Descending into the Parisian Catacombs

Who wouldn’t want to walk down 135 stairs into tunnels full of dead people on a random Wednesday afternoon? Well me being me, I was up for anything and my roommate Meredith and I decided to adventure into the Parisian Catacombs. I hadn’t heard about the catacombs in Paris until one of my favorite Youtubers, FunForLouis, had gone with his Live the Adventure crew into the thousands of tunnels under the city to see the bones of the departed. They stumbled through water up to their waist and ducking their heads in order to fit into the small tunnels. I had no idea what to expect when my roommate and I got onto the line outside the entrance of the Catacombs (it was a pretty long line to get in, so if you’re thinking about going make sure you get there early).  IMG_6732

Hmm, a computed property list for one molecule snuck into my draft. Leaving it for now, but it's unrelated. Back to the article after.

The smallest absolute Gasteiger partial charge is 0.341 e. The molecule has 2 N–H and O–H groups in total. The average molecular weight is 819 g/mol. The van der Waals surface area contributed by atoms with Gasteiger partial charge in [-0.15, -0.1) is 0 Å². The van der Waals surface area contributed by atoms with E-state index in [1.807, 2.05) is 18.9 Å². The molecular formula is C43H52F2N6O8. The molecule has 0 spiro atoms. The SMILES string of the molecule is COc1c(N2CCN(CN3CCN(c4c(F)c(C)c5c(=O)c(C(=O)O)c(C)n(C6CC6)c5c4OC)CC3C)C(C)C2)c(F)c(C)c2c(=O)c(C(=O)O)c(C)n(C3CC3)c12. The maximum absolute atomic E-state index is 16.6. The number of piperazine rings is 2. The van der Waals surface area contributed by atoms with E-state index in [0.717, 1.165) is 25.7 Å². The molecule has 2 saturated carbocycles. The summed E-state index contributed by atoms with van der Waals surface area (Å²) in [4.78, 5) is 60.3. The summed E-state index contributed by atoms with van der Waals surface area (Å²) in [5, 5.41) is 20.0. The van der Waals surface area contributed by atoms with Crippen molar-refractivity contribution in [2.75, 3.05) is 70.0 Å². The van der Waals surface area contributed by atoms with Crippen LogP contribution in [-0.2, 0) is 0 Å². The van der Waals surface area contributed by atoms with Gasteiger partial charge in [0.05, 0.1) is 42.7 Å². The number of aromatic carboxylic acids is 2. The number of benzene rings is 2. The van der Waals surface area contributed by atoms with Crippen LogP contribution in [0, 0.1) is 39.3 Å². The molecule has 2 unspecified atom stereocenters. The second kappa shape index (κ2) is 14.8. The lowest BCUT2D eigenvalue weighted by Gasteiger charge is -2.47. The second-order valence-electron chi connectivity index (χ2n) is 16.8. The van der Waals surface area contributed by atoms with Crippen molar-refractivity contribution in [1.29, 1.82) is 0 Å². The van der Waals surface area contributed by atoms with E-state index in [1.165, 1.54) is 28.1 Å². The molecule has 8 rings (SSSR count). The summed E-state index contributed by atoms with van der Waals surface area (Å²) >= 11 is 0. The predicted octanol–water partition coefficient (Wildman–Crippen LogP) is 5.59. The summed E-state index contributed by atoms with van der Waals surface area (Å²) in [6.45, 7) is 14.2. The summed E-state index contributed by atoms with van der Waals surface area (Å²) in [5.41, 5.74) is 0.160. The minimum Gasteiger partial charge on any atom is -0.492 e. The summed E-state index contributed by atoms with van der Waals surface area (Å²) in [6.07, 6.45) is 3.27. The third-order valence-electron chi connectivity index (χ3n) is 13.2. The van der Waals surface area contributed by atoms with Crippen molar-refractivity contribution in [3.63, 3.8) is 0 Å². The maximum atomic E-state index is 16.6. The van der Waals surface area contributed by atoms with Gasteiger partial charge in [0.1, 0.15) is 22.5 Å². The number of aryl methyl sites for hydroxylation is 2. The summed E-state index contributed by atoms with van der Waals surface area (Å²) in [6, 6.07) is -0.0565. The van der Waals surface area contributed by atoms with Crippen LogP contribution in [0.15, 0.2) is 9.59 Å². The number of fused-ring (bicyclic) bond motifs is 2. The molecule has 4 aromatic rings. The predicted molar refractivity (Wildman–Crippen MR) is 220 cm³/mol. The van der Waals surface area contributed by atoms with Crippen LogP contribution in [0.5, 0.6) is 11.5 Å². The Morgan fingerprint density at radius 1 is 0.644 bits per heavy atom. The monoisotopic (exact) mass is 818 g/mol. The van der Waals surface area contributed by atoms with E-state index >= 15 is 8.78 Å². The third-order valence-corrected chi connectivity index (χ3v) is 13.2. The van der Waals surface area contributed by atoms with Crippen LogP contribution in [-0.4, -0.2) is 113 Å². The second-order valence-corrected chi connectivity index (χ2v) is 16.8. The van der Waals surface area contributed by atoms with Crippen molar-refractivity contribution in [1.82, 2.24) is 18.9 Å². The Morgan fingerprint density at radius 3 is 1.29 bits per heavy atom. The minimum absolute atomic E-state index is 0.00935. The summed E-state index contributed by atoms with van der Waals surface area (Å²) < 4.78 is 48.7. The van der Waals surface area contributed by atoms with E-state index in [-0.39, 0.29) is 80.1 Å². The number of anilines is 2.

Winding through the tunnels, I was amazed to see the seer amount of bones just on display. For what seemed like kilometers (it was only about 2), the the tunnels led me deeper and deeper into them. In the old quarries from when Paris was being built, the tunnels were lined with heads and all different types of bones. I had no idea more than 60 million bodies were houses under the streets below were I have been living for the past 4 months. The city continued to collect bodies within these tunnels between the eighteenth and nineteenth centuries, when graveyards were being closed because of sanitation reasons. A majority of the bodies came from “Cimetière des Innocents” graveyard, but soon the number grew and included bodies from the surrounding hospitals, people dying on the street, and from local morgues. During the French Revolution, the catacombs were used a final resting place for victims of the war.